Peter Blair, Just Zero – firstname.lastname@example.org I (631) – 741 – 2625
May 11, 2023 – Vermont’s Senate advanced an important piece of legislation (H.158) that would expand and modernize the state’s Bottle Bill. The bill, which passed the House of Representatives in March, now heads to Governor Phil Scott’s desk.
If signed into law, H.158 will expand the Bottle Bill program to include wine and non-carbonated beverages like water, juice, hard seltzer, iced tea, coffee, and sports drinks. The bill also requires the Department of Environmental Conservation to periodically report to the legislature on the redemption rate and whether the deposit value should be increased. Vermont’s deposit is currently five cents for most containers. It also establishes new standards that ensure every community will have access to redemption locations to make returning empty beverage containers as convenient as possible.
“This is a tremendous victory for Vermonters,” said Peter Blair, Policy Director at Just Zero. “Expanding and modernizing the Bottle Bill will make Vermont’s most successful recycling program even stronger. The bill will increase recycling, reduce litter, and help create new green jobs. Just Zero applauds the Vermont legislature for supporting this commonsense and important bill and we urge Governor Scott to sign it into law.”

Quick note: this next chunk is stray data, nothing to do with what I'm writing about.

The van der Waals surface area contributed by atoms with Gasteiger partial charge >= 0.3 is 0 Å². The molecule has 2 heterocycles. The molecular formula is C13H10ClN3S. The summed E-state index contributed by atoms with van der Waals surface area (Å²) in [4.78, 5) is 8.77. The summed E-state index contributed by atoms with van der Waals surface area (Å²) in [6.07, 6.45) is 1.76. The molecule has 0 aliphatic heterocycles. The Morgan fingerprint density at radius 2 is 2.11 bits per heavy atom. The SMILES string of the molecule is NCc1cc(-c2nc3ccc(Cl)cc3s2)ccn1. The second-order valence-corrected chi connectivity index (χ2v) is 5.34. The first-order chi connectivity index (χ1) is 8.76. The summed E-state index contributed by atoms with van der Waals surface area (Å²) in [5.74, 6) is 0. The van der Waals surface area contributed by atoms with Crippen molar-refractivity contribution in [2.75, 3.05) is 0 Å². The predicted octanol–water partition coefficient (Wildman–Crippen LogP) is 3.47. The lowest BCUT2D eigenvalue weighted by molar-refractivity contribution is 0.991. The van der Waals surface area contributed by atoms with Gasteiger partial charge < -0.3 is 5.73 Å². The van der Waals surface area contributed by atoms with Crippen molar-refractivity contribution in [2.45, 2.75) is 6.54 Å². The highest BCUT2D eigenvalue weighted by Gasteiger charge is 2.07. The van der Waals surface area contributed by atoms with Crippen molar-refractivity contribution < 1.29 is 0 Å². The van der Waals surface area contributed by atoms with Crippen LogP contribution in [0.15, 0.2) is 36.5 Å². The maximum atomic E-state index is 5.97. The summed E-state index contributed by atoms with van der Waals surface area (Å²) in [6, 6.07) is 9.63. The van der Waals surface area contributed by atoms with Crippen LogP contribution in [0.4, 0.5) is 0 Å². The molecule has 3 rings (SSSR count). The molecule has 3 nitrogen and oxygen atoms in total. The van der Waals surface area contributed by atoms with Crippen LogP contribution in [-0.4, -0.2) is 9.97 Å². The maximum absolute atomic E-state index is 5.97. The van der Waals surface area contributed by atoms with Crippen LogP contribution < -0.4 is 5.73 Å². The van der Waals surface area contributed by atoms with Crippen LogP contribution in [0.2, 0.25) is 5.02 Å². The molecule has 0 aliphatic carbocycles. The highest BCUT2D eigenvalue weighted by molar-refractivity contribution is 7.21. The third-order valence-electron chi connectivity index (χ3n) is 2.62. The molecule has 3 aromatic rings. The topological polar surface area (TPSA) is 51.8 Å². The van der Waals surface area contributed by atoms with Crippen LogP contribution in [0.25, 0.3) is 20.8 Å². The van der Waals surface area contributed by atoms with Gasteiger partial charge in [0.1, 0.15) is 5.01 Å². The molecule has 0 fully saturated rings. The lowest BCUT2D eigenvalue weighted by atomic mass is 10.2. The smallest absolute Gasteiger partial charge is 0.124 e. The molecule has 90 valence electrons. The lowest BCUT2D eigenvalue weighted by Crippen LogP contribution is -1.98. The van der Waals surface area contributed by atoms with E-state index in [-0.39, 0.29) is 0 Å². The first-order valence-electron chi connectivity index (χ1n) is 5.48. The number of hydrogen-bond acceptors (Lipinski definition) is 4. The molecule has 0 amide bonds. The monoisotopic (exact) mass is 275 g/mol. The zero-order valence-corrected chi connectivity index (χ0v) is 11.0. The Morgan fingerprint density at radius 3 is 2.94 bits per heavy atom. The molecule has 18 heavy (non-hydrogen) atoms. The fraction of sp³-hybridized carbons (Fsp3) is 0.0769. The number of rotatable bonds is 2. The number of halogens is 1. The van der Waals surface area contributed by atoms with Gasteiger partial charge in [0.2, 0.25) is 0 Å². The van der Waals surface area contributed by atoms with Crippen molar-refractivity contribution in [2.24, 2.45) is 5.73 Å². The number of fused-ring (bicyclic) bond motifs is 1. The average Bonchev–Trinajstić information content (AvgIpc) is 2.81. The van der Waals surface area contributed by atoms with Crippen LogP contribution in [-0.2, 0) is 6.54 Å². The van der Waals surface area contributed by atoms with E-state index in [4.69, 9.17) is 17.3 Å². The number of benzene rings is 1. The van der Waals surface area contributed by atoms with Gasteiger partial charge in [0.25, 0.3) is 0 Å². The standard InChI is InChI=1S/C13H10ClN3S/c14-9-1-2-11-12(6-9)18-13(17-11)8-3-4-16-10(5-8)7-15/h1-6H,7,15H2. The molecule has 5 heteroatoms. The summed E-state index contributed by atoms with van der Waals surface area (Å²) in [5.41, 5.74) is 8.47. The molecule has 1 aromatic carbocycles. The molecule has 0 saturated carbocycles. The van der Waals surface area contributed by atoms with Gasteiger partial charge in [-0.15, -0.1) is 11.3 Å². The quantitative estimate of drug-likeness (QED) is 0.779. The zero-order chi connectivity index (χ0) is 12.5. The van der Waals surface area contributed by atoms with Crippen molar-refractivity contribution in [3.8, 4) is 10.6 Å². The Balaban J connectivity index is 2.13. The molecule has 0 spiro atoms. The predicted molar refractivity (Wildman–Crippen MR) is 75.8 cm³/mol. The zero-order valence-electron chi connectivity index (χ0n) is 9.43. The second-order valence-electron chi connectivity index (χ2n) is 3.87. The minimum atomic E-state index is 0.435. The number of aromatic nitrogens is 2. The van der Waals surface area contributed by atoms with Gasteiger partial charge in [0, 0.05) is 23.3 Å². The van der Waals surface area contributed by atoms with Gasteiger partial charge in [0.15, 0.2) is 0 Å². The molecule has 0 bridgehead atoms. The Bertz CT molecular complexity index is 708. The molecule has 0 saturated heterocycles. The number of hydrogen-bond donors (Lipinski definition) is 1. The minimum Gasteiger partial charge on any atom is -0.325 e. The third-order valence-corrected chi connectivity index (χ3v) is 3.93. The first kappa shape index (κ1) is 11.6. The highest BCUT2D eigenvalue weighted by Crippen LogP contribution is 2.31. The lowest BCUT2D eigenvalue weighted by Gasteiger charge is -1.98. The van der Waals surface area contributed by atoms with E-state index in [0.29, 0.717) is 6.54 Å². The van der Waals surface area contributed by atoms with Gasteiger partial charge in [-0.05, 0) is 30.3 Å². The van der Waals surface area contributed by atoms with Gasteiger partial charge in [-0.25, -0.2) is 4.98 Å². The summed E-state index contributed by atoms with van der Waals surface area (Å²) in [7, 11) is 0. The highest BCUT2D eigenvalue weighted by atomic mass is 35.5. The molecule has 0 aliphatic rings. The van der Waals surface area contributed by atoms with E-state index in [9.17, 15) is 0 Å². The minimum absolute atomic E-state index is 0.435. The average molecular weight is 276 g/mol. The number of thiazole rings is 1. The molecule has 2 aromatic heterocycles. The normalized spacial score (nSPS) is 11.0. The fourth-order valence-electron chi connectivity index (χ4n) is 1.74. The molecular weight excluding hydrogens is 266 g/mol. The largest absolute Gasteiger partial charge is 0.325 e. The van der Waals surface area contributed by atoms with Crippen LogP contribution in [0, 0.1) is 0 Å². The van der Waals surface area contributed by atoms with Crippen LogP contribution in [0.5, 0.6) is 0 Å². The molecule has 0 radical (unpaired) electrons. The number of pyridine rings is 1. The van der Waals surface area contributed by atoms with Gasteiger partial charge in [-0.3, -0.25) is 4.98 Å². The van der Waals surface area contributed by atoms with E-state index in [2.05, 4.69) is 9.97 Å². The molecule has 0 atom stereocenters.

Thanks to the Bottle Bill, Vermonters recycle more than 75% of beverage containers covered under the program. Whereas, only about 36% of containers not covered under the program get recycled. Through the Bottle Bill, Vermonters pay an extra nickel for every bottle or can of beer or soda they purchase. They get that money back when they return the empty container for recycling. This program creates a steady stream of clean, recyclable materials that can be used to produce new bottles and cans. Despite the success of the program, the Bottle Bill has not been meaningfully expanded or modernized since it was first enacted over five decades ago.